Victor Wembanyama may be the best NBA prospect since LeBron James in 2003. If that's the case, shouldn't we expect a long list of teams to tank the 2022-23 season for a chance at the 18-year-old seven-footer?
The answer may not be the obvious "YES" you might expect, even after he took the court (and the league's collective breath away) last week in Las Vegas against Scoot Henderson and the G League Ignite.
"He's unreal, man," one executive said. "The way he moves. I've watched highlights of him all summer but seeing him move in person was like, 'What the [expletive]?'"
Wembanyama, a French forward/center with the Boulogne-Levallois Metropolitans, scored 37 and 36 points in two games against the Ignite. Sources around the league, who were already smitten, were flat-out blown away. Sources around the league say Wembanyama projects to be a franchise pillar like Tim Duncan or James.
Isn't that reason enough to start tanking on Day 1? It should be, but the list of teams ready to stink it up may not be as long as it should be.
The "Locks" to Tank
Three teams already seem committed to chasing the worst records in the league. The San Antonio Spurs traded Dejounte Murray to the Atlanta Hawks. The Utah Jazz dumped Donovan Mitchell AND Rudy Gobert. The Houston Rockets are heading into the third year of their rebuild.
Each team has talented players, but the Spurs and Jazz have moved off of talented players. The Rockets have a long list of bright, young prospects but may not be appreciably better than the squad that won a league-worst 20 games last season.
The bottom three teams have a 14 percent chance of landing the top pick or an 86 percent likelihood they don't get Wenmbamyama, which isn't great. While Henderson is a very nice prospect, he's not a "let the season go to hell in October" type of prospect, at least for most NBA franchises.
On the Fence
Can any of the other 27 "compete" with those three franchises? Fourth place in the lottery gives 12.5 percent odds at the top pick. By fifth, that drops to 10.5 percent and No. 6 offers a 91 percent odds against. Losing consistently in the NBA over six months can be a miserable experience for the players, fans and team staff.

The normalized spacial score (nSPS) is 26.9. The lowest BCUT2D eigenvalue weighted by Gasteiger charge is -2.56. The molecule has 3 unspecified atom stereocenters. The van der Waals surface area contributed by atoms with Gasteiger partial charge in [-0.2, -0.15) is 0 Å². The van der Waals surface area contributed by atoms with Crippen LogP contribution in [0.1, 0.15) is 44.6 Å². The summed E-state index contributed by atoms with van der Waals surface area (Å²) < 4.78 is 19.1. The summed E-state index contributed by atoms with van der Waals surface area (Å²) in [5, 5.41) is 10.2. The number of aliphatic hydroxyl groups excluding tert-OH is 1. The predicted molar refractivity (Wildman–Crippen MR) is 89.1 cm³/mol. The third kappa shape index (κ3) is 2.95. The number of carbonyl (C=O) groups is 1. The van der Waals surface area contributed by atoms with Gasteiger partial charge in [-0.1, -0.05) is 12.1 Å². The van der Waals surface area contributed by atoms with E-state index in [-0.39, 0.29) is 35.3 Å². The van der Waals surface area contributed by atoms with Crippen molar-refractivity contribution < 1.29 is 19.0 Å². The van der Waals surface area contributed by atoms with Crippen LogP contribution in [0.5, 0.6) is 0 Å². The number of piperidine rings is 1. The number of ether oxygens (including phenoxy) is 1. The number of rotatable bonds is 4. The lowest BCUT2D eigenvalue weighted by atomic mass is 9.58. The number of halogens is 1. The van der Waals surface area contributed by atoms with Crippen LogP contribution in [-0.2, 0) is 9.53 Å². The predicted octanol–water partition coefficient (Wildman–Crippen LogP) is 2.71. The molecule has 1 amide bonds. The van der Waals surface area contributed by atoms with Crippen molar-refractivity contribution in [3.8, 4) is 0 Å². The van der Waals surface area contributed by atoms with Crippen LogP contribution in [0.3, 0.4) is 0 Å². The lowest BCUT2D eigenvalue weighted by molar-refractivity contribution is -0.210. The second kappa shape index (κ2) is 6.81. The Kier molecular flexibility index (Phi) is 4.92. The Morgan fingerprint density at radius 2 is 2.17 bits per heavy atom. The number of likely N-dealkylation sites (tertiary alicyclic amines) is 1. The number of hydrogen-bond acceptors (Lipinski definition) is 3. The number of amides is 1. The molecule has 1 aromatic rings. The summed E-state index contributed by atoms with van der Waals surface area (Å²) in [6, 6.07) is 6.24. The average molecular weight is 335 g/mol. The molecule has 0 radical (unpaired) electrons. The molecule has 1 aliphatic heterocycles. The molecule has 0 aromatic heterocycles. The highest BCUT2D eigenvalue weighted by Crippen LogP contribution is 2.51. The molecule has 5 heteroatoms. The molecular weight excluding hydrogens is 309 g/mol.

So what franchise is willing to walk that path?
"[Oklahoma City Thunder executive Sam] Presti has come this far. He's not going to stop now," a competing executive said. "The injury to Chet [Holmgren] makes it easier. He'll try to land twin towers with Wenbamyama."
The Thunder lost Holmgren (No. 2) for the season to a foot injury, while Shai Gilgeous-Alexander is working his way back from a sprained knee. Oklahoma City has accrued exciting young talent but may make an effort to finish about where they did last year (fourth-worst with 24 wins).
WTF Are You Doing?
A surprising number of teams do not appear to be tanking, despite not appreciably improving since a season ago.
"Although many bottom-feeding teams will be tempted to 'Wither for Wembanyama' and institutionally tank this season, such a strategy would be much more harmful than helpful for the [Orlando] Magic," Mike Bianchi, columnist for the team's paper of record, the Orlando Sentinel wrote. "Losing is the worst teaching tool possible for a team that desperately needs to learn how to win."
Sure, but how many franchises have won a championship this century without Stephen Curry, Kobe Bryant, James or Duncan? The answer is six, and those teams had Giannis Antetokounmpo, Kawhi Leonard, Dirk Nowitzki, Kevin Garnett, Shaquille O'Neal and Chauncey Billups.
The closest the Magic might have on that list is a Billups-level All-Star, and yet the team doesn't appear willing to bottom out, at least not initially. They're not the only ones.
"[Executive] Mitch [Kupchak] isn't much of a tanker. He believes you have to build slow and methodically," the executive said. "Besides, [the Charlotte Hornets] believe they're making the playoffs."
Young star LaMelo Ball spraining an ankle could help the cause. The Hornets recently lost one of their top prospects (Miles Bridges) after an alleged domestic violence charge (h/t Taylor Romine and Aya Elamroussi of CNN). But Charlotte hasn't looked to get out of veterans like Gordon Hayward, Terry Rozier, Mason Plumlee and Kelly Oubre Jr. Credit to the franchise on principle, but why?
The Indiana Pacers are another team hesitant to bottom out. The team's front office is pretty open about their directive.
"[Owner] Herb Simon won't let them tank," the executive said.
Indiana hasn't dealt away veterans like Myles Turner or Buddy Hield. The Hornets may lose their No. 10 play-in spot to the New York Knicks, Washington Wizards or Pistons. The Detroit Pistons don't look like they're tanking, recently adding veteran shooter Bojan Bogdanovic in a trade to further their cause.
What about the Sacramento Kings?
"Monte [McNair] needs to make the playoffs to keep his job," the executive said. "There's some talent on that roster, but Wembanyama would revitalize that franchise. They're not going to tank."
Given the new coach (Mike Brown) and the talent (De'Aaron Fox, Domantas Sabonis, etc.), the Kings are way too good to be a bottom team. They may or may not make the playoffs, but plenty of teams are far worse.
"Once teams get a real sense of how bad they are, they'll shut down their best players, trade or buy out their veterans, and games are going to get ugly," one agent said. "Right now, everyone is 0-0."
More than a handful of teams will certainly make that push, but not until a good 20 or 30 games into the season. By then, it may be too late for a bottom-four slot in the lottery and with that likely goes the chance to land what appears to be a foundational talent in Wembanyama.